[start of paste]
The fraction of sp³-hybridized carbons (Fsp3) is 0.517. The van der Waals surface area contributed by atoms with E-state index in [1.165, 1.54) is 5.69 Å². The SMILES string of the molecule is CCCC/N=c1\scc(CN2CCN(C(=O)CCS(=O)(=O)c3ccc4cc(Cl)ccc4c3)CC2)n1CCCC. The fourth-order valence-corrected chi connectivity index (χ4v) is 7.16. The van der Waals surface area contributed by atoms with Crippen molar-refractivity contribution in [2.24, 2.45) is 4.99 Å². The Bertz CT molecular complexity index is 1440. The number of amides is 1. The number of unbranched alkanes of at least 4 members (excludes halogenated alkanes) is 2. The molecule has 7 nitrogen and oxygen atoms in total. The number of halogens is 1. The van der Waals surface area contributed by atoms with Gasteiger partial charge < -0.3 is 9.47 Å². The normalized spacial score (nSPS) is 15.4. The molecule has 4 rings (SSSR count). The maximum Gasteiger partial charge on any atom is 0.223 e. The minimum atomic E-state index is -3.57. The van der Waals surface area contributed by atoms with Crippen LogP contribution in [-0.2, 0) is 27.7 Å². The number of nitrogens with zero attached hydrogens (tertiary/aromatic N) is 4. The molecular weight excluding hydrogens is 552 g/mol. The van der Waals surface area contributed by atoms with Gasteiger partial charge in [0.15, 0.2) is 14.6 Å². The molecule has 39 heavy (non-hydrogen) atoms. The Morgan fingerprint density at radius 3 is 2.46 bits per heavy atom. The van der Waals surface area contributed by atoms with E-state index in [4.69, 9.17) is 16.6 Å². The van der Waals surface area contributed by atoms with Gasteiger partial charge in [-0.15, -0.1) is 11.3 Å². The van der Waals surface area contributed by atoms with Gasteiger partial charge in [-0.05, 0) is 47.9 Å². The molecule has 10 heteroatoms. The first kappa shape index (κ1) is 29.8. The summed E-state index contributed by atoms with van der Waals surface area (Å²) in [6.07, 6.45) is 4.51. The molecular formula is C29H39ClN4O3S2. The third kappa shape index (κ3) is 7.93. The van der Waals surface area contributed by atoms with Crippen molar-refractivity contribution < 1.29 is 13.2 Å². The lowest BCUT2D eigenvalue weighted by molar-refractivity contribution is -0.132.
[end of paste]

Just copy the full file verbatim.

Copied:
The fraction of sp³-hybridized carbons (Fsp3) is 0.517. The van der Waals surface area contributed by atoms with E-state index in [1.165, 1.54) is 5.69 Å². The SMILES string of the molecule is CCCC/N=c1\scc(CN2CCN(C(=O)CCS(=O)(=O)c3ccc4cc(Cl)ccc4c3)CC2)n1CCCC. The fourth-order valence-corrected chi connectivity index (χ4v) is 7.16. The van der Waals surface area contributed by atoms with Crippen molar-refractivity contribution in [2.24, 2.45) is 4.99 Å². The Bertz CT molecular complexity index is 1440. The number of amides is 1. The number of unbranched alkanes of at least 4 members (excludes halogenated alkanes) is 2. The molecule has 7 nitrogen and oxygen atoms in total. The number of halogens is 1. The van der Waals surface area contributed by atoms with Gasteiger partial charge < -0.3 is 9.47 Å². The normalized spacial score (nSPS) is 15.4. The molecule has 4 rings (SSSR count). The maximum Gasteiger partial charge on any atom is 0.223 e. The minimum atomic E-state index is -3.57. The van der Waals surface area contributed by atoms with Crippen LogP contribution in [-0.2, 0) is 27.7 Å². The number of nitrogens with zero attached hydrogens (tertiary/aromatic N) is 4. The molecular weight excluding hydrogens is 552 g/mol. The van der Waals surface area contributed by atoms with Gasteiger partial charge in [0.15, 0.2) is 14.6 Å². The molecule has 39 heavy (non-hydrogen) atoms. The Morgan fingerprint density at radius 3 is 2.46 bits per heavy atom. The van der Waals surface area contributed by atoms with E-state index in [4.69, 9.17) is 16.6 Å². The van der Waals surface area contributed by atoms with Gasteiger partial charge in [-0.15, -0.1) is 11.3 Å². The van der Waals surface area contributed by atoms with Gasteiger partial charge in [-0.05, 0) is 47.9 Å². The molecule has 10 heteroatoms. The first kappa shape index (κ1) is 29.8. The summed E-state index contributed by atoms with van der Waals surface area (Å²) in [6.07, 6.45) is 4.51. The molecular formula is C29H39ClN4O3S2. The third kappa shape index (κ3) is 7.93. The van der Waals surface area contributed by atoms with Crippen molar-refractivity contribution < 1.29 is 13.2 Å². The lowest BCUT2D eigenvalue weighted by molar-refractivity contribution is -0.132.